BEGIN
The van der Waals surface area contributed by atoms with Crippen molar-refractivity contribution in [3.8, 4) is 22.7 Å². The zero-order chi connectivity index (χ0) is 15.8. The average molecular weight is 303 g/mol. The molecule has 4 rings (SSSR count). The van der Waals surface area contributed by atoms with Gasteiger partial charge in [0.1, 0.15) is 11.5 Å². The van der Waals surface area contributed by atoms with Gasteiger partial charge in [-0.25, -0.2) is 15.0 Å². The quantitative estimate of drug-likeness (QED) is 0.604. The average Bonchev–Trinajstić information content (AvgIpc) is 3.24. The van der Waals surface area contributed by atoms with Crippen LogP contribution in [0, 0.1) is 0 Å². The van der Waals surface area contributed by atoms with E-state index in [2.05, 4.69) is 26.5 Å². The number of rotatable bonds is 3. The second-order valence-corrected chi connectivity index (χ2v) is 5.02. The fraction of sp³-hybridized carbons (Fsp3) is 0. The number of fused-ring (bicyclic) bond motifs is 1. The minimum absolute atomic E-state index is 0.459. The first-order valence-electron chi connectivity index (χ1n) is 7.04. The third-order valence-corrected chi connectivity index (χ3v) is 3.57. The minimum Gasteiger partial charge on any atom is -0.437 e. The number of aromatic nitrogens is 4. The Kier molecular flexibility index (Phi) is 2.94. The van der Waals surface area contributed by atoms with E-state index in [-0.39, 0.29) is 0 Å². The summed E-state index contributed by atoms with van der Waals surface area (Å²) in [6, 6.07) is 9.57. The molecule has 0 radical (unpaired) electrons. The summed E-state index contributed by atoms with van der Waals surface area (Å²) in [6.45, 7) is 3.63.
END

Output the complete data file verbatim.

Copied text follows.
The van der Waals surface area contributed by atoms with Crippen molar-refractivity contribution in [3.8, 4) is 22.7 Å². The zero-order chi connectivity index (χ0) is 15.8. The average molecular weight is 303 g/mol. The molecule has 4 rings (SSSR count). The van der Waals surface area contributed by atoms with Gasteiger partial charge in [0.1, 0.15) is 11.5 Å². The van der Waals surface area contributed by atoms with Gasteiger partial charge in [-0.25, -0.2) is 15.0 Å². The quantitative estimate of drug-likeness (QED) is 0.604. The average Bonchev–Trinajstić information content (AvgIpc) is 3.24. The van der Waals surface area contributed by atoms with Crippen LogP contribution in [0, 0.1) is 0 Å². The van der Waals surface area contributed by atoms with E-state index in [2.05, 4.69) is 26.5 Å². The number of rotatable bonds is 3. The second-order valence-corrected chi connectivity index (χ2v) is 5.02. The fraction of sp³-hybridized carbons (Fsp3) is 0. The number of fused-ring (bicyclic) bond motifs is 1. The minimum absolute atomic E-state index is 0.459. The first-order valence-electron chi connectivity index (χ1n) is 7.04. The third-order valence-corrected chi connectivity index (χ3v) is 3.57. The minimum Gasteiger partial charge on any atom is -0.437 e. The number of aromatic nitrogens is 4. The Kier molecular flexibility index (Phi) is 2.94. The van der Waals surface area contributed by atoms with E-state index in [-0.39, 0.29) is 0 Å². The summed E-state index contributed by atoms with van der Waals surface area (Å²) in [6, 6.07) is 9.57. The molecule has 0 radical (unpaired) electrons. The summed E-state index contributed by atoms with van der Waals surface area (Å²) in [6.45, 7) is 3.63.